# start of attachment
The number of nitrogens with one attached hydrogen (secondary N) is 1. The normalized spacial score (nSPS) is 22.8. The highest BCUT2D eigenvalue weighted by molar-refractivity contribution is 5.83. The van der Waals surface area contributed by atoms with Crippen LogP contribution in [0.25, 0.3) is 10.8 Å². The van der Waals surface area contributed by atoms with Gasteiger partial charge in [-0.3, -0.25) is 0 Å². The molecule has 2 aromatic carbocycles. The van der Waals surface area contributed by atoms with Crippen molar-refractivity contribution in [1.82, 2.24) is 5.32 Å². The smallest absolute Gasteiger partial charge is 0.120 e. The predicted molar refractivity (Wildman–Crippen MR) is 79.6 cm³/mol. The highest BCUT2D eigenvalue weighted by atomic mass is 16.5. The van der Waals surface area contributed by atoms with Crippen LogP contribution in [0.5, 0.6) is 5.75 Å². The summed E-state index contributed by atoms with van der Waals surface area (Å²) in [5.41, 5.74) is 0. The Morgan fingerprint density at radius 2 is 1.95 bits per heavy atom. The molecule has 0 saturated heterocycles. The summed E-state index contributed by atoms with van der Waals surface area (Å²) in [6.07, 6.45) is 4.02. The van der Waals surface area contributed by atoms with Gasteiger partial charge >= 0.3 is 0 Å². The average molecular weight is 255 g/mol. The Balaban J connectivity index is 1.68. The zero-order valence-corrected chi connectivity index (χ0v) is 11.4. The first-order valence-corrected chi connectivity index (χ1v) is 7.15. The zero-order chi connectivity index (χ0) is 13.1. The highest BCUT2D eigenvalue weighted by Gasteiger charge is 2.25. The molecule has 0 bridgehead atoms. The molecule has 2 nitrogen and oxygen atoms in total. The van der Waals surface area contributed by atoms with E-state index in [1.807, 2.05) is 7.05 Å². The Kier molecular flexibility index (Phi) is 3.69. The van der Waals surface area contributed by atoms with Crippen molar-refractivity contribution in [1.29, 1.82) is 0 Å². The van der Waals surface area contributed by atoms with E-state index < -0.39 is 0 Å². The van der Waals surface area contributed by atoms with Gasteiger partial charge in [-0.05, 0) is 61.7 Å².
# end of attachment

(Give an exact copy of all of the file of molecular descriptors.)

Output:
The number of nitrogens with one attached hydrogen (secondary N) is 1. The normalized spacial score (nSPS) is 22.8. The highest BCUT2D eigenvalue weighted by molar-refractivity contribution is 5.83. The van der Waals surface area contributed by atoms with Crippen LogP contribution in [0.25, 0.3) is 10.8 Å². The van der Waals surface area contributed by atoms with Gasteiger partial charge in [-0.3, -0.25) is 0 Å². The molecule has 2 aromatic carbocycles. The van der Waals surface area contributed by atoms with Crippen molar-refractivity contribution in [1.82, 2.24) is 5.32 Å². The smallest absolute Gasteiger partial charge is 0.120 e. The predicted molar refractivity (Wildman–Crippen MR) is 79.6 cm³/mol. The highest BCUT2D eigenvalue weighted by atomic mass is 16.5. The van der Waals surface area contributed by atoms with Crippen LogP contribution in [0.5, 0.6) is 5.75 Å². The summed E-state index contributed by atoms with van der Waals surface area (Å²) in [5.41, 5.74) is 0. The Morgan fingerprint density at radius 2 is 1.95 bits per heavy atom. The molecule has 0 saturated heterocycles. The summed E-state index contributed by atoms with van der Waals surface area (Å²) in [6.07, 6.45) is 4.02. The van der Waals surface area contributed by atoms with Gasteiger partial charge >= 0.3 is 0 Å². The average molecular weight is 255 g/mol. The Balaban J connectivity index is 1.68. The zero-order valence-corrected chi connectivity index (χ0v) is 11.4. The first-order valence-corrected chi connectivity index (χ1v) is 7.15. The zero-order chi connectivity index (χ0) is 13.1. The highest BCUT2D eigenvalue weighted by Gasteiger charge is 2.25. The molecule has 0 bridgehead atoms. The molecule has 2 nitrogen and oxygen atoms in total. The van der Waals surface area contributed by atoms with E-state index in [1.807, 2.05) is 7.05 Å². The Kier molecular flexibility index (Phi) is 3.69. The van der Waals surface area contributed by atoms with Crippen molar-refractivity contribution in [1.29, 1.82) is 0 Å². The van der Waals surface area contributed by atoms with E-state index < -0.39 is 0 Å². The van der Waals surface area contributed by atoms with Gasteiger partial charge in [-0.05, 0) is 61.7 Å².